|Friday, May 24
Cremated remains dropped on Safeco from plane
SEATTLE -- A baseball fan's cremated ashes were dropped over Safeco Field by a low-flying plane Friday, prompting a hazardous materials scare.
The ash-filled container was dropped from a Cessna plane and hit the stadium roof at mid-morning, Seattle Fire Lt. Harold Webb said.
Someone called 911.
Hazardous materials crews responded, closing off the streets around the stadium. No one on the ground was hurt, and the streets were reopened in about an hour.
The identity of the remains was not immediately known.
"There was a spouse on board and her husband was a pilot and a giant Mariners fan, and wanted some of his ashes scattered over Safeco Field,'' Dave Menzimer, a Wings Aloft flight instructor, told KIRO-TV. "We've spoken to the FAA. There were no rules violations. The pilot was talking to the tower while all this was going on.''
But FAA regional spokesman Allen Kenitzer said the agency would investigate and could enforce civil penalties, including fines against the company or suspension of the pilot's license.
Regulations prohibit the dropping of objects from a plane unless precautions are taken to ensure they won't hurt anyone, he said.
The plane flew out of Boeing Field, about four miles south of the ballpark.
"We're certainly not pleased,'' Mariners spokesman Tim Hevly said before Seattle played the Baltimore Orioles on Friday night.
Hevly said the ash container bounced off the roof and landed on a street north of the stadium.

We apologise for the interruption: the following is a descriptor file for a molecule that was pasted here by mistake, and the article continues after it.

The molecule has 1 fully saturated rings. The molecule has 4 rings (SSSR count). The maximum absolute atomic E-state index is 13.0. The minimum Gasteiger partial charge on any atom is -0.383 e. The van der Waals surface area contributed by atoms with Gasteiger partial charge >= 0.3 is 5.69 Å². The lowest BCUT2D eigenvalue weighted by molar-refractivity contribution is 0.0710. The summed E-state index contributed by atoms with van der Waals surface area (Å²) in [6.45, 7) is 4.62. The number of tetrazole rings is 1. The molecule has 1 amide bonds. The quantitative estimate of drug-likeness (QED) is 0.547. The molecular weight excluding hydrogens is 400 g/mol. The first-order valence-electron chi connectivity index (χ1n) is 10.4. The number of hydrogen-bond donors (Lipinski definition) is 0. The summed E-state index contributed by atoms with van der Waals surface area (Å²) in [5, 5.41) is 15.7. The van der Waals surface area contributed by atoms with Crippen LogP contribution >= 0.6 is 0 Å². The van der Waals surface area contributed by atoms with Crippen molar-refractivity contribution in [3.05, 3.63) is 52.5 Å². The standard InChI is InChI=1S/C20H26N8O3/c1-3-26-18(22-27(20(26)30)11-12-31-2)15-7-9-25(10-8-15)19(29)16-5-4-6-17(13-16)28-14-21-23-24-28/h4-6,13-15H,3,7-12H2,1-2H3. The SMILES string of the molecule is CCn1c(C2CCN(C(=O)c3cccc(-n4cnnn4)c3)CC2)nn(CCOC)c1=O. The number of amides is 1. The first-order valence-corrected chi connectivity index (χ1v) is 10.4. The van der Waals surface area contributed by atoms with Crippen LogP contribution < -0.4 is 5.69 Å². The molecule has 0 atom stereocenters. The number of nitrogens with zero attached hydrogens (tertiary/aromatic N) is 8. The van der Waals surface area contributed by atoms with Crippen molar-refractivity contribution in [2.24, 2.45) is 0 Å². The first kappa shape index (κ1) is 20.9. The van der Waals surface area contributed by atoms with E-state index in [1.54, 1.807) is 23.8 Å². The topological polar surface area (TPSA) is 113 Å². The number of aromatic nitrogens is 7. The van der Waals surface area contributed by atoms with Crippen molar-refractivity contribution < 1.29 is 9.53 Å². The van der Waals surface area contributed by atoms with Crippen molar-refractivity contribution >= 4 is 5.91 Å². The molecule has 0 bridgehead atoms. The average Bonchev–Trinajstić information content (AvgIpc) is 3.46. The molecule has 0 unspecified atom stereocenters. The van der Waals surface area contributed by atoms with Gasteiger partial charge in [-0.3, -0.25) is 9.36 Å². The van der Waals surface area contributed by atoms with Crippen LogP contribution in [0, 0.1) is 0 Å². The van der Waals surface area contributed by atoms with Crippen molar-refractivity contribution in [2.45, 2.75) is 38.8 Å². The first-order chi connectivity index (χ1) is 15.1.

Mariners head groundskeeper Bob Christofferson said there was no trace of any ashes inside.
"I think that may be the weirdest thing I've ever heard or seen,'' he said. "I consider it a fluke. It's not something that happens every day.''
Christofferson joked he might need to start wearing a hard hat. People often ask if they can sprinkle remains in the ballpark, he said, but the organization has a policy against it.
"You think you've seen everything,'' said Lee Pelekoudas, Mariners vice president of baseball administration. "It's surprising a plane would go that close and that low. We're fortunate that's all it was with everything going on. That's pretty strange.''
Baltimore manager Mike Hargrove said the pilot made a bad decision, especially after Sept. 11.
When Hargrove heard the remains had missed their target, he said: "That would be my luck. Somebody would drop my ashes and miss.''